B2 1106+26. C75 list two optical galaxies for this radio source. The northern galaxy is the elliptical NGC 3534 and shows a better agreement with the radio position of the source in Douglas et al. (, Texas Survey).
B2 1141+37. The optical counterpart given at F87 is the most sourthern one of a tight chain of four galaxies. We selected the galaxy marked in Fig. 1 as counterpart because it shows a better spatial coincidence with the central emission on the radio map presented by de Ruiter et al. (). This is also the optical counterpart given by Giovannini et al. (), who detected the core at 5 GHz at the position of this galaxy.
B2 1441+26. This source was identified with a spiral galaxy located at the center of the two lobes of the radio source. The 20 cm FIRST data and a 6 cm unpublished map (Parma, private communication) show that the core of the radio source is embedded in the eastern lobe and is located arcsec East of the spiral galaxy. The core is spatially coincident with a point-like object with V = 18.88 mag and coordinates R.A.(1950) = and Dec.(1950) = . This source is indicated with an arrow in the contour map in Fig. 1.
B2 1502+26, 3C 310. This source was originally identified as a galaxy pair in F78. The high resolution radio map obtained by van Breugel & Jägers () shows that the western optical galaxy has a better spatial coincidence with the radio core. Smith & Heckman ([1989a]) also identify the western galaxy as optical counterpart.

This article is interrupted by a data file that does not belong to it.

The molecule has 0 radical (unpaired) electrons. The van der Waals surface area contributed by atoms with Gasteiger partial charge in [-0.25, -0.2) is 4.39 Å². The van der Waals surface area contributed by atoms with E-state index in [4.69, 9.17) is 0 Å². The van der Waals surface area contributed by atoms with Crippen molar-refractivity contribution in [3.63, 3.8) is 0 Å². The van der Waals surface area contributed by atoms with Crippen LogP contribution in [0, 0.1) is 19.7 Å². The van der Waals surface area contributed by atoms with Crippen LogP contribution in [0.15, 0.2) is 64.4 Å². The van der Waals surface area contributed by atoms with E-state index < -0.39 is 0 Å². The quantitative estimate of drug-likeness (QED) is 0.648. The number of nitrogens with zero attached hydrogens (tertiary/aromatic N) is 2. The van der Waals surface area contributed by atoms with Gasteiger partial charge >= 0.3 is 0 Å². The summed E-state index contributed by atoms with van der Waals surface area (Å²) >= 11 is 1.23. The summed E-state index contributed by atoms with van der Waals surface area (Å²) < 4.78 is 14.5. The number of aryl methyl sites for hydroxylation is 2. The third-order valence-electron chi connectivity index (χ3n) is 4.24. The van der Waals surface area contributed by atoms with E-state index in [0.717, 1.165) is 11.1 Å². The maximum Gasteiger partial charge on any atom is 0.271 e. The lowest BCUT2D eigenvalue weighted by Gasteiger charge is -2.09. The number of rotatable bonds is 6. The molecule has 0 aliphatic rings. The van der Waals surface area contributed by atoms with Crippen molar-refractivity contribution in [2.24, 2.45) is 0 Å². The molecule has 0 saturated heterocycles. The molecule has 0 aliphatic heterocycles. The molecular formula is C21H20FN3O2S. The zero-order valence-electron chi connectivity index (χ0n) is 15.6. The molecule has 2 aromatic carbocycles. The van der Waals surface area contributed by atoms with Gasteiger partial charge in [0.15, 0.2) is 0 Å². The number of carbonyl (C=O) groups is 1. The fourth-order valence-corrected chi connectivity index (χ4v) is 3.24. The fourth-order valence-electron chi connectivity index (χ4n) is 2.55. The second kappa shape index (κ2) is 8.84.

B2 1511+26, 3C 315. This source was originally identified as a galaxy pair in F78 and F87. The northern galaxy shows a better positional coincidence with the radio core in the high resolution radio map by F87 and we therefore select this source as optical counterpart. The same identification is given by Smith & Heckman ([1989a]).
|Figure 1: V-band contour maps of the observed B2 galaxies. Orientation is the standard (North up and East to the left) although the North is exactly clockwise from the vertical axis. The contour levels, corrected from Galactic reddening, are indicated in Table 2|
Copyright The European Southern Observatory (ESO)